In southwestern Mongolia, there are
archaeological remains of human settlement that are
considered to be between 100,000 and 200,000 years old.
Around 1000 BC, the people in the area that is today
Mongolia could work bronze. Around 300 BC, the iron
weapons began to be used, while various clans formed
alliances. Chinese sources speak of an invasion from the
Mongolian territory at this time by a clan association
called xiongnu. Some researchers have, on uncertain
grounds, wanted to identify this as the people in
European history known as the Huns.
The clans on the vast Mongolian plains were small for
a long time and felt little affinity with each other.
However, in the beginning of the 13th century AD, a
number of Mongolian clans and some non-Mongolian groups
were united in a firmly organized state formation under
the leader Temüdjin. He was proclaimed ruler in 1206
under the name of Genghis Khan. Khan means chief.
Comprehensive guide to and popular abbreviations of Mongolia, covering history, economy, and social conditions.
Djingi's khan and his descendants undertook huge
conquest trains and succeeded, not least thanks to new
combat techniques, in capturing large parts of the
Eurasian land mass. They reached the west to Austria,
further south to the Adriatic and eastern Mediterranean,
and east to Korea. But no united kingdom ever arose.
At the death of Djingi's khan in 1227, the kingdom
was divided between his sons. Genghis Khan's grandson
Khubilai khan (great man 1260–1294) conquered all of
China and founded the Chinese dynasty Yuan. He moved his
capital from Karakorum to current Beijing. Khubilai
Khan's brother Batu invaded Russia in 1240 and founded
the "Golden Horde Empire". It lasted for 240 years,
until 1480, and contributed to the emergence of a
Mongolian writing language and a more uniform Mongolian
The Mongols were too few to hold their giant kingdom
together in the long run. It gradually collapsed and the
Mongols retreated to their core land. At the end of the
17th century, Mongolia was conquered by the Chinese
Empire, which was ruled by the Manchus. Even then, Outer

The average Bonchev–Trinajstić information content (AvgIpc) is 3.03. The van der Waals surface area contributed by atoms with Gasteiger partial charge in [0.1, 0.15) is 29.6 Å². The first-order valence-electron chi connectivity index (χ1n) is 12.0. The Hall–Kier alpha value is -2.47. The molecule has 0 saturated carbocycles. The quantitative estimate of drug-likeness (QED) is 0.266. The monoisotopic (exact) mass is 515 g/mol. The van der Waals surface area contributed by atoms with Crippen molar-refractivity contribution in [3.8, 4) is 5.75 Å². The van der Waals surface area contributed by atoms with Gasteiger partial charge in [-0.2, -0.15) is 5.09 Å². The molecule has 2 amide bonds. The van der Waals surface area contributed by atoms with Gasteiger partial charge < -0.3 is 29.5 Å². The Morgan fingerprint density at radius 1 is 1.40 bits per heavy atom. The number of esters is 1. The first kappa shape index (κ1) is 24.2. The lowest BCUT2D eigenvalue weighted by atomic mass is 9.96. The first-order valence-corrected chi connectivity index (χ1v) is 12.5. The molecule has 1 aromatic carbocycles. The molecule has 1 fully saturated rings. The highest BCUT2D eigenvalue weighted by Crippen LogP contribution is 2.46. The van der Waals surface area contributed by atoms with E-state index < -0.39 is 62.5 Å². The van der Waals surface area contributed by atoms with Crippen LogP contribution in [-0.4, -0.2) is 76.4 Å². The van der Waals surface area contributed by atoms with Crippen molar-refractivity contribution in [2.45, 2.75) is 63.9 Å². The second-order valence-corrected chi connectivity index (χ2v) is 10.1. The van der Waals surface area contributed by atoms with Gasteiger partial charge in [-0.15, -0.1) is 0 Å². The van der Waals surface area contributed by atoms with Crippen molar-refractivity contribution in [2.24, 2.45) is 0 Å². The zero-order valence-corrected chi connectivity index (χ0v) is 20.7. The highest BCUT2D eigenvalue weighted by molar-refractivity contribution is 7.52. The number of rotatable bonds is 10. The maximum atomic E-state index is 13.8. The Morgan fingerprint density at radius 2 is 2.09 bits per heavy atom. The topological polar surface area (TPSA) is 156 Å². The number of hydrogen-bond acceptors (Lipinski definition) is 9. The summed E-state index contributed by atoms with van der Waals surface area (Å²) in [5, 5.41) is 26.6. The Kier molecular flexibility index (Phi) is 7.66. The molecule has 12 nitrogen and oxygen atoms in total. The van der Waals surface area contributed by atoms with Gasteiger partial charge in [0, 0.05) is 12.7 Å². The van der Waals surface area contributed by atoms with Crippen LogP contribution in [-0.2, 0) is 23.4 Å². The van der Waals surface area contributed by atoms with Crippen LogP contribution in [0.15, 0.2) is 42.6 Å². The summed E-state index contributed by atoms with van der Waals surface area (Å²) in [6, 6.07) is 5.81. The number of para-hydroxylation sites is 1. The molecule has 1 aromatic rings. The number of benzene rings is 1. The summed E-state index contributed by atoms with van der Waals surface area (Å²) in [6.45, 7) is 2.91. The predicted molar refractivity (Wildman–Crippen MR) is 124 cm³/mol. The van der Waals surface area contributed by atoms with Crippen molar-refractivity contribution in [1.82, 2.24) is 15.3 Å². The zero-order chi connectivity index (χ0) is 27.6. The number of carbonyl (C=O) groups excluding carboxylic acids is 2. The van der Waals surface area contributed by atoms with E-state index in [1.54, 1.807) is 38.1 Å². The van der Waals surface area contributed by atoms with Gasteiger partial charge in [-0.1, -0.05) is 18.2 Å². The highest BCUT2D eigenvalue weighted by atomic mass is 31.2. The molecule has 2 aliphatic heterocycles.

and Inner Mongolia (see Geography) came to be
administered as separate provinces.
Encouraged by the fall of the Manchud dynasty in
China and with some support from Tsar Russia and Japan,
Outer Mongolia in 1911 proclaimed an independent
monarchy under the Living Buddha (Bogd Chaan), the title
of the head of the Buddhist Mongols. Inner Mongolia was
also invited to join, which led to conflict with China.
Russian, Chinese and Mongolian representatives agreed at
a meeting in 1915 that the outer Mongolia would continue
to be an autonomous province within China. In reality,
however, Outer Mongolia was a Russian protectorate.
When Russia weakened during the 1917 revolution and
the Soviet Union was formed, China seized control of
Mongolia. A Chinese general marched into the country and
the Mongols in 1920 gave up all power to the Chinese.
An underground revolutionary Mongolian movement had
been formed in 1917, inspired by the Russian Revolution
and led by Damdiny Süchbaatar. The movement was merged
with others into the Mongolian People's Party
(MPP), which negotiated Soviet support for
independence from the Chinese. In exchange, Russia
demanded a Soviet-friendly government in Mongolia.
The Mongolian People's Party held a conference in
Soviet territory in 1921 where it formed a revolutionary
government in opposition to the government in Urga,
which was then called the capital of Mongolia. This
provisional government set up a partisan force which,
together with major Soviet forces in July 1921,
conquered Urga and proclaimed a new government under
King Bogdo Gegen. The king, however, lacked power.
In 1924, the Mongolian People's Party changed its
name to the Mongolian People's Revolutionary
Party (MPRP). That same year, however, Bogdo
Gegen. Despite China's protests, but with the support of
the Soviet Union, the Mongolian People's Republic was
now proclaimed. A Soviet model constitution was adopted
which gave the Communist Party power monopoly. Mongolia
became the second socialist state in the world and for
60 years came to function in many respects as a Soviet
The new regime immediately began to transform the
country according to Soviet designs. All opposition to
the Communist Party was suppressed while companies and
other assets were nationalized. Financial planning was
carried out at central level and the development would
follow government directives in so-called five-year
plans. The power of the nobility and the Buddhist
priests was broken by hard methods, including mass
executions and devastation of the monasteries (see
Religion). When the regime in the early 1930s tried to
force the cattle owners into a jointly owned collective,
it led to popular uprisings, which were defeated with
the help of the Soviet military. Purges followed and
power was concentrated in 1939 to Marshal Chorloogijn
Tjojbalsan, often referred to as Mongolia's Stalin. The
forced collectivization of livestock management was
halted, but was later carried out step by step through
In 1939, a Japanese invasion of Manchuria was fought
back by Mongolian and Soviet troops. Following the
Japanese defeat, a ceasefire was announced in August
1945, when Mongolia declared war on Japan. Mongol forces
advanced all the way to the Chinese Pacific coast but
were subsequently withdrawn.